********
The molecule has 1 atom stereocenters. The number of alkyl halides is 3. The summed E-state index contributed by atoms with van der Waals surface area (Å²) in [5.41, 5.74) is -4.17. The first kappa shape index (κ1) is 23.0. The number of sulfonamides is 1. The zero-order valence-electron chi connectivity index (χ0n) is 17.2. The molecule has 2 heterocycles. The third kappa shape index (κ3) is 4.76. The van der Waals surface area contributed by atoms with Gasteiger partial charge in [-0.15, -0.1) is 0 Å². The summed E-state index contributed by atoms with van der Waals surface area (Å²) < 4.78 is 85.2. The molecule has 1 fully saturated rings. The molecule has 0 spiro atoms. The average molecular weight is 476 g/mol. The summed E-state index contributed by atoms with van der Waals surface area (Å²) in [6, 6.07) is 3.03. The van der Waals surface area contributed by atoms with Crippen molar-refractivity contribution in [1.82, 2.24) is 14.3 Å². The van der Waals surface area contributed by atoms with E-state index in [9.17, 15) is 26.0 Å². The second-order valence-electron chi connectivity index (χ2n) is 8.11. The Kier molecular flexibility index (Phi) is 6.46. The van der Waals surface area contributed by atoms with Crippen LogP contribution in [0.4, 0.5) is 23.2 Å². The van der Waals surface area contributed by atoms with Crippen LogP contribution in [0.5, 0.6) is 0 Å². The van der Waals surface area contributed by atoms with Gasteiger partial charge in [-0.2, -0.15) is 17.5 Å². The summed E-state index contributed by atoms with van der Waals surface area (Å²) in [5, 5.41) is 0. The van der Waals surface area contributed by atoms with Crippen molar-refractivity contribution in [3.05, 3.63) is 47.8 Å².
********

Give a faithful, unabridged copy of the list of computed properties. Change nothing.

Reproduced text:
The molecule has 1 atom stereocenters. The number of alkyl halides is 3. The summed E-state index contributed by atoms with van der Waals surface area (Å²) in [5.41, 5.74) is -4.17. The first kappa shape index (κ1) is 23.0. The number of sulfonamides is 1. The zero-order valence-electron chi connectivity index (χ0n) is 17.2. The molecule has 2 heterocycles. The third kappa shape index (κ3) is 4.76. The van der Waals surface area contributed by atoms with Gasteiger partial charge in [-0.15, -0.1) is 0 Å². The summed E-state index contributed by atoms with van der Waals surface area (Å²) < 4.78 is 85.2. The molecule has 1 fully saturated rings. The molecule has 0 spiro atoms. The average molecular weight is 476 g/mol. The summed E-state index contributed by atoms with van der Waals surface area (Å²) in [6, 6.07) is 3.03. The van der Waals surface area contributed by atoms with Crippen molar-refractivity contribution in [1.82, 2.24) is 14.3 Å². The van der Waals surface area contributed by atoms with E-state index in [9.17, 15) is 26.0 Å². The second-order valence-electron chi connectivity index (χ2n) is 8.11. The Kier molecular flexibility index (Phi) is 6.46. The van der Waals surface area contributed by atoms with Crippen LogP contribution in [0.4, 0.5) is 23.2 Å². The van der Waals surface area contributed by atoms with Crippen LogP contribution in [0.5, 0.6) is 0 Å². The van der Waals surface area contributed by atoms with Gasteiger partial charge in [-0.2, -0.15) is 17.5 Å². The summed E-state index contributed by atoms with van der Waals surface area (Å²) in [5, 5.41) is 0. The van der Waals surface area contributed by atoms with Crippen molar-refractivity contribution in [3.05, 3.63) is 47.8 Å².